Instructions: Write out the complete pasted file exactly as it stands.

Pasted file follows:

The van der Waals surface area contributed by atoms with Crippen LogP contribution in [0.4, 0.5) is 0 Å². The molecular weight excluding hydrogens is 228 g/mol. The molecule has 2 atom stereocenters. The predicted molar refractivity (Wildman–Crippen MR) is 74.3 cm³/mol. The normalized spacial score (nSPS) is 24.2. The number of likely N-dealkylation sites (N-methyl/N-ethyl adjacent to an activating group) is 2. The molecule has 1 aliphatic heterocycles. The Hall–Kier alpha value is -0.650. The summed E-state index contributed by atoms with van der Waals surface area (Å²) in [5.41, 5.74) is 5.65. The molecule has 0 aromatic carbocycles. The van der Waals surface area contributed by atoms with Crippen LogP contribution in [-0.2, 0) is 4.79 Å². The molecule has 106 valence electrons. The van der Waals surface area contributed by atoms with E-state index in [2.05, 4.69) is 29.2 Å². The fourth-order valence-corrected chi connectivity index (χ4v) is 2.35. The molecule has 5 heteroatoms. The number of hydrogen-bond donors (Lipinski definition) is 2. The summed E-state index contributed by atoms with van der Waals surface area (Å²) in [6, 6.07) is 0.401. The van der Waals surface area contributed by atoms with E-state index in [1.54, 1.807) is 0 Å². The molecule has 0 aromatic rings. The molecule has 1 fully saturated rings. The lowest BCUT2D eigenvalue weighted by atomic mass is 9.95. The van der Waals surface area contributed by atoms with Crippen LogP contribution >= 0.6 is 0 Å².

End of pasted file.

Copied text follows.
The van der Waals surface area contributed by atoms with Crippen LogP contribution in [0.4, 0.5) is 0 Å². The molecular weight excluding hydrogens is 228 g/mol. The molecule has 2 atom stereocenters. The predicted molar refractivity (Wildman–Crippen MR) is 74.3 cm³/mol. The normalized spacial score (nSPS) is 24.2. The number of likely N-dealkylation sites (N-methyl/N-ethyl adjacent to an activating group) is 2. The molecule has 1 aliphatic heterocycles. The Hall–Kier alpha value is -0.650. The summed E-state index contributed by atoms with van der Waals surface area (Å²) in [5.41, 5.74) is 5.65. The molecule has 0 aromatic carbocycles. The van der Waals surface area contributed by atoms with Crippen LogP contribution in [-0.2, 0) is 4.79 Å². The molecule has 106 valence electrons. The van der Waals surface area contributed by atoms with E-state index in [2.05, 4.69) is 29.2 Å². The fourth-order valence-corrected chi connectivity index (χ4v) is 2.35. The molecule has 5 heteroatoms. The number of hydrogen-bond donors (Lipinski definition) is 2. The summed E-state index contributed by atoms with van der Waals surface area (Å²) in [6, 6.07) is 0.401. The van der Waals surface area contributed by atoms with E-state index in [1.54, 1.807) is 0 Å². The molecule has 0 aromatic rings. The molecule has 1 fully saturated rings. The lowest BCUT2D eigenvalue weighted by atomic mass is 9.95. The van der Waals surface area contributed by atoms with Crippen LogP contribution >= 0.6 is 0 Å².